Increase Your Comfort en Route
June 10, 2011 | Permalink
It’s not likely that airlines are going to make wider seats or increase legroom any time soon, and even the nicest car can leave you stiff and achy after hours on the road. While there are no magic tricks to make the getting-there part of a trip totally comfortable, there are a number of strategies and products that can help.
Keep Track of Stuff
The first step in comfort simply may be keeping track of all your stuff so that you can avoid having to squirm around to rescue the earbuds that slid down between your seat and the cabin wall or digging under the seat for the Kindle that slid out of your carryon. A number of companies make convenient caddies that loop over a tray table and have all sorts of pockets and pouches to keep everything corralled and within easy reach. Organizers from Magellan’s (about $35) have flap and zipper closure pockets to keep items in place when the organizer is stashed in your suitcase. Organizers designed for use in the car are available in similar over-the-headrest hanging models, often with specially designed pockets to mount an iPad for backseat travelers’ entertainment. If you are often on the road alone, you’ll find the box-style organizers, which you secure to the passenger seat, handy to keep food, phone, water bottle, maps and everything else tidily within arm’s reach.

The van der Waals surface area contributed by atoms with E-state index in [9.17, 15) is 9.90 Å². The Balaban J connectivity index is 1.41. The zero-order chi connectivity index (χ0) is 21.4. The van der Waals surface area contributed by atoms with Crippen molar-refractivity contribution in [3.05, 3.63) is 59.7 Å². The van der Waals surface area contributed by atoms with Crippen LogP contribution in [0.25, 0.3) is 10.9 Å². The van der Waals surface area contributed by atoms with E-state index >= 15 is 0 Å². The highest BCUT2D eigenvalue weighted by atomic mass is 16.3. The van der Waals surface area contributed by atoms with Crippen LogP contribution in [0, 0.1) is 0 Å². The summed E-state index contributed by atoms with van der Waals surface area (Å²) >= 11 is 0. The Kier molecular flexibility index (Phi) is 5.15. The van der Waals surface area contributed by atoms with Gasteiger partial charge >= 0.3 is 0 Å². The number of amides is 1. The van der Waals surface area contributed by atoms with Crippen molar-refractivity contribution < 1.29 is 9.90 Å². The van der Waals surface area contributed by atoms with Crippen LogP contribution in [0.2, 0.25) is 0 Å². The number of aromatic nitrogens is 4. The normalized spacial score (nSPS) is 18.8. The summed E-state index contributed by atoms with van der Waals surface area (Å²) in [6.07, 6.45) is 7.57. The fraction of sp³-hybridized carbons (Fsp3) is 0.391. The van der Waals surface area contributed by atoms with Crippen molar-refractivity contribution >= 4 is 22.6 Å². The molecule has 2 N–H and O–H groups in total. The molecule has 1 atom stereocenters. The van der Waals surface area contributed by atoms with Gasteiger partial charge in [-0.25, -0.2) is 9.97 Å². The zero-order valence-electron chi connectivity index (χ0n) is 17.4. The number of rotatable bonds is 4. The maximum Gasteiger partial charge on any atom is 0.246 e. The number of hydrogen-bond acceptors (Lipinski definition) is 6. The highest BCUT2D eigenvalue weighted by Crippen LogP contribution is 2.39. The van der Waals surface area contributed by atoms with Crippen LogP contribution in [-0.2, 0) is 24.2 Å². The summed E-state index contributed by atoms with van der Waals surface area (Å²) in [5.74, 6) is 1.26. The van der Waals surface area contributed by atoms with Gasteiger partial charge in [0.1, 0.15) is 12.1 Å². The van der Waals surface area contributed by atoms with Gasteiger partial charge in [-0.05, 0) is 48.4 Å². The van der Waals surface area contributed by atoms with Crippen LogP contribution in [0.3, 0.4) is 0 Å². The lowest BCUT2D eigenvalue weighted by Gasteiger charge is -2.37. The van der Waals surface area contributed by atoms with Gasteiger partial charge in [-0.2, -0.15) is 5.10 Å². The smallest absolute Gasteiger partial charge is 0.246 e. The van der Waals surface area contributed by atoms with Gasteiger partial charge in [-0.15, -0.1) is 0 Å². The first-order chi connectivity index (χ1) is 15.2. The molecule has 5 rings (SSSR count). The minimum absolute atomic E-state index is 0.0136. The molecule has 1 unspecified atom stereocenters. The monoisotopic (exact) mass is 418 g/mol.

Many of us suffer from cold feet during travel—and we’re not talking about the metaphoric kind. Sitting still, especially in an over-air-conditioned or under-heated plane or car slows circulation and results in feeling chilled, which then also leads to stiffness and overall aches. Taking breaks to get up and walk and stretch, plus doing in-seat exercises (like toe stretches and ankle rotations), help. You can also make sure to carry along lightweight warmth. There are a variety of travel blankets on the market, in warm fleece or super-light silk or Coolmax, and many are constructed with a foot pouch into which you can tuck those chilled tootsies. If space permits, consider adding to your carryon a pair of down booties. True, they may not make a style statement, but who’s really going to see?
Get a Little Support
Those half-donut neck pillows are pretty popular with air travelers, and for good reason. Without such support, either your neck has to work hard to keep your head upright for all those hours, or if you rest your head against the chair back, your neck curves backward in a crink-creating arch. However, your neck isn’t the only part of your spine to take a beating during long travel, as you’ve probably noticed. Skwoosh makes lightweight travel seat cushions that help eliminate leg numbness by reducing pressure on the spine. Lumbar support pillows can also make a huge difference in travel comfort, in both planes and cars. Ranging from $15 to $65, these cushions are available in inflatable as well as latex foam models. And although you might not think of them, footrests can also dramatically increase your comfort in a plane—especially if you’re not among the tallest of folks—as they raise your legs and take pressure off your knees and lower back. Travelsmith.com carries an inflatable footrest (also by Swoosh and under $20) that’s perfect for tucking into your carryon.
And to maximize your travel comfort, be sure to book a reliably cozy and economical room at an Extended Stay Hotels location. Knowing the comfort awaiting you will help you relax during those long hours spent traveling.
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